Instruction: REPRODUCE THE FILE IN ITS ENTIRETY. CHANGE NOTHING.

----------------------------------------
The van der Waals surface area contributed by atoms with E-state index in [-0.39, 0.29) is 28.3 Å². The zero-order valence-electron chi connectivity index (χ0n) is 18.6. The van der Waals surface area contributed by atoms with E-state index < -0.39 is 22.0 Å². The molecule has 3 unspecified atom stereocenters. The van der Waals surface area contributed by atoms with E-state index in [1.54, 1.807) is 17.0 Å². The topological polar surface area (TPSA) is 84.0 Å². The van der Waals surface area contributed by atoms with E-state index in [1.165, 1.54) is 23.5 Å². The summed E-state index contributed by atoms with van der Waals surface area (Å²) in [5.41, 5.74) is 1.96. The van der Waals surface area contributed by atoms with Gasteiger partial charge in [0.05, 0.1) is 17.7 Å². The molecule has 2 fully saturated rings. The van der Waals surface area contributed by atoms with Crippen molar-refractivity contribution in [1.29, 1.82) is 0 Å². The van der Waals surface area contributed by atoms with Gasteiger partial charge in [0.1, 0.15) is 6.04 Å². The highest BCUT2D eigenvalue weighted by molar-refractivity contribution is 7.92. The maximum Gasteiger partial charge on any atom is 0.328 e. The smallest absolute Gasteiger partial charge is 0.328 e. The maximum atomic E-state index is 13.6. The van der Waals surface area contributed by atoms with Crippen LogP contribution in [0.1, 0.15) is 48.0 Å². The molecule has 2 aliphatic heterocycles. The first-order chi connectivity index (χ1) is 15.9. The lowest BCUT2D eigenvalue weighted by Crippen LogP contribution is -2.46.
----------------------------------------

The van der Waals surface area contributed by atoms with E-state index in [-0.39, 0.29) is 28.3 Å². The zero-order valence-electron chi connectivity index (χ0n) is 18.6. The van der Waals surface area contributed by atoms with E-state index < -0.39 is 22.0 Å². The molecule has 3 unspecified atom stereocenters. The van der Waals surface area contributed by atoms with E-state index in [1.54, 1.807) is 17.0 Å². The topological polar surface area (TPSA) is 84.0 Å². The van der Waals surface area contributed by atoms with E-state index in [1.165, 1.54) is 23.5 Å². The summed E-state index contributed by atoms with van der Waals surface area (Å²) in [5.41, 5.74) is 1.96. The van der Waals surface area contributed by atoms with Gasteiger partial charge in [0.05, 0.1) is 17.7 Å². The molecule has 2 fully saturated rings. The van der Waals surface area contributed by atoms with Crippen molar-refractivity contribution in [1.29, 1.82) is 0 Å². The van der Waals surface area contributed by atoms with Gasteiger partial charge in [0.1, 0.15) is 6.04 Å². The highest BCUT2D eigenvalue weighted by molar-refractivity contribution is 7.92. The maximum Gasteiger partial charge on any atom is 0.328 e. The smallest absolute Gasteiger partial charge is 0.328 e. The maximum atomic E-state index is 13.6. The van der Waals surface area contributed by atoms with Crippen LogP contribution in [0.1, 0.15) is 48.0 Å². The molecule has 2 aliphatic heterocycles. The first-order chi connectivity index (χ1) is 15.9. The lowest BCUT2D eigenvalue weighted by Crippen LogP contribution is -2.46.